EQCA
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Measure to Protect LGBT Foster Youth Passes First Committee

2008 Press Releases

Measure to Protect LGBT Foster Youth Passes First Committee

Brownley Bill, Co-sponsored by EQCA, NASW-CA and GSA Network, Introduced in Response to Oxnard School Shooting; Legislation Calls for Training Programs in Foster Care System to Prevent Bias at School.

SACRAMENTO – Assembly lawmakers yesterday passed a bill that would help protect foster youth against harassment and discrimination at school. Assembly Bill 3015, introduced in response to a school shooting in Oxnard two months ago, would educate foster care youth, and their caregivers, about existing California laws that protect students against bias.

The Assembly Human Services Committee passed AB 3015 on Tuesday with a 4-1 vote. The bill is authored by Assemblymember Julia Brownley, D-Woodland Hills, and co-sponsored by Equality California, the National Association of Social Workers (California Chapter) and the Gay-Straight Alliance Network.

In February, 15-year-old Lawrence “Larry” King was shot in the head by another classmate at E.O. Green Junior High School in Oxnard. Larry, who had recently begun to identify as gay, was the target of bullying and ridicule by some of his classmates, including the alleged shooter. The victim was in the foster care system and lived in a group home for abused and neglected children.

“Every day, young people are bullied and harassed because of their sexual orientation or gender identity, which in part leads to higher rates of depression, school dropout and suicide among lesbian, gay, bisexual and transgender youth,” said EQCA Executive Director Geoff Kors. “In Oxnard, this escalated into a tragic hate crime that ruined the lives of not just one, but two youth. This bill will help ensure that foster youth, like Larry, have caring adults in their lives who will take the time to explain their rights to safety and dignity at school."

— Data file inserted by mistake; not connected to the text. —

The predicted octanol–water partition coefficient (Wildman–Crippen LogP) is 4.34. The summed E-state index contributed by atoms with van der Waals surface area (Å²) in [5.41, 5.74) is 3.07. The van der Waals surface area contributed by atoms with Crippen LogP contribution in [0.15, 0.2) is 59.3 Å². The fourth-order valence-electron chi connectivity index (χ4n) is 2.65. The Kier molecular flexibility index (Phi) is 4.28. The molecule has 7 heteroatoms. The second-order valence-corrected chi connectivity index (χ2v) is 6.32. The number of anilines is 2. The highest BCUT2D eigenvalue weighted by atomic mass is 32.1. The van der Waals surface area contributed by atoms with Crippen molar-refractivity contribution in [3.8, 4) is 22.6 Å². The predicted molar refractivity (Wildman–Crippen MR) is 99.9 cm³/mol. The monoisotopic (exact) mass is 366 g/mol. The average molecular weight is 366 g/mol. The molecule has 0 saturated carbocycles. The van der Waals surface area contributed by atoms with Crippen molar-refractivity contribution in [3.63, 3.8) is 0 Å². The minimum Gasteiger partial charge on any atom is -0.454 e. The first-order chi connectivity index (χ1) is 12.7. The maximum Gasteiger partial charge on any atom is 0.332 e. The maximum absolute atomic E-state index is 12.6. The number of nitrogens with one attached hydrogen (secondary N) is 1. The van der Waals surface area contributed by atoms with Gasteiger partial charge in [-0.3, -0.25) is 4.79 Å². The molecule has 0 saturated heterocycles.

AB 3015 requires that existing training programs for foster youth and their caregivers include information about existing school safety laws that protect students from discrimination. EQCA was the sponsor of several bills which have become law that protect public school students from bias based on many factors, including sexual orientation and gender identity and expression.

“The death of a child is a profound loss. Let us remember Larry as a young man who believed it was his protected right to pursue and to discover his own identity,” said Assemblymember Julia Brownley. “It is my deep, sincere hope that AB 3015 serves as a step to providing our young people with a safe, protective environment in which to grow and thrive.”

“Social workers are the first line of defense in ensuring that foster youth are safe in all their environments, including school,” said NASW-CA Executive Director Janlee Wong. “AB 3015 ensures that social workers, foster parents, relative caregivers, group homes and, most importantly, foster youth are informed of the protections foster youth are entitled to on their school campuses and how to report and prevent harassment and violence at school.”

"Foster youth and their caregivers need to know that they have the right to attend a safe school where youth won't be harassed or bullied based on their sexual orientation or gender identity or expression," said GSA Network Executive Director Carolyn Laub. "GSA Network is proud to co-sponsor AB 3015, which will help stop violence and harassment directed toward LGBT foster youth in their school setting."

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